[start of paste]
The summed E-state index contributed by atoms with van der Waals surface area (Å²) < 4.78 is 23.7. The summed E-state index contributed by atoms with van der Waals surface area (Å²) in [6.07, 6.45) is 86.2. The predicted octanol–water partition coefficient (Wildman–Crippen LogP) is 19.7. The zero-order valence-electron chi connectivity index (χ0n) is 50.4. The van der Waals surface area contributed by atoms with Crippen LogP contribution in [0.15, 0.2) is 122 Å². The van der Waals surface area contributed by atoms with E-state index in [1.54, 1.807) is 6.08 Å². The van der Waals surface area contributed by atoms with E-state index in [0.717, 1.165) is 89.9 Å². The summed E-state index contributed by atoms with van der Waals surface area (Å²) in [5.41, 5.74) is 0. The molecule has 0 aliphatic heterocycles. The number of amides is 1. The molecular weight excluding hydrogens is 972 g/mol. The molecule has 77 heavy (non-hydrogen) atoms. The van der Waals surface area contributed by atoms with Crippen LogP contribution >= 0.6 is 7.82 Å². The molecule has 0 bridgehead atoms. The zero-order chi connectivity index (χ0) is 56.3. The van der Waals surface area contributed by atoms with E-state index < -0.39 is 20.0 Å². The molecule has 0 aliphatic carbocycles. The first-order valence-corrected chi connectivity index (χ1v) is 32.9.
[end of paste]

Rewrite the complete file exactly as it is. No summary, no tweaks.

The summed E-state index contributed by atoms with van der Waals surface area (Å²) < 4.78 is 23.7. The summed E-state index contributed by atoms with van der Waals surface area (Å²) in [6.07, 6.45) is 86.2. The predicted octanol–water partition coefficient (Wildman–Crippen LogP) is 19.7. The zero-order valence-electron chi connectivity index (χ0n) is 50.4. The van der Waals surface area contributed by atoms with Crippen LogP contribution in [0.15, 0.2) is 122 Å². The van der Waals surface area contributed by atoms with E-state index in [1.54, 1.807) is 6.08 Å². The van der Waals surface area contributed by atoms with E-state index in [0.717, 1.165) is 89.9 Å². The summed E-state index contributed by atoms with van der Waals surface area (Å²) in [5.41, 5.74) is 0. The molecule has 0 aliphatic heterocycles. The number of amides is 1. The molecular weight excluding hydrogens is 972 g/mol. The molecule has 77 heavy (non-hydrogen) atoms. The van der Waals surface area contributed by atoms with Crippen LogP contribution >= 0.6 is 7.82 Å². The molecule has 0 bridgehead atoms. The zero-order chi connectivity index (χ0) is 56.3. The van der Waals surface area contributed by atoms with E-state index < -0.39 is 20.0 Å². The molecule has 0 aliphatic carbocycles. The first-order valence-corrected chi connectivity index (χ1v) is 32.9.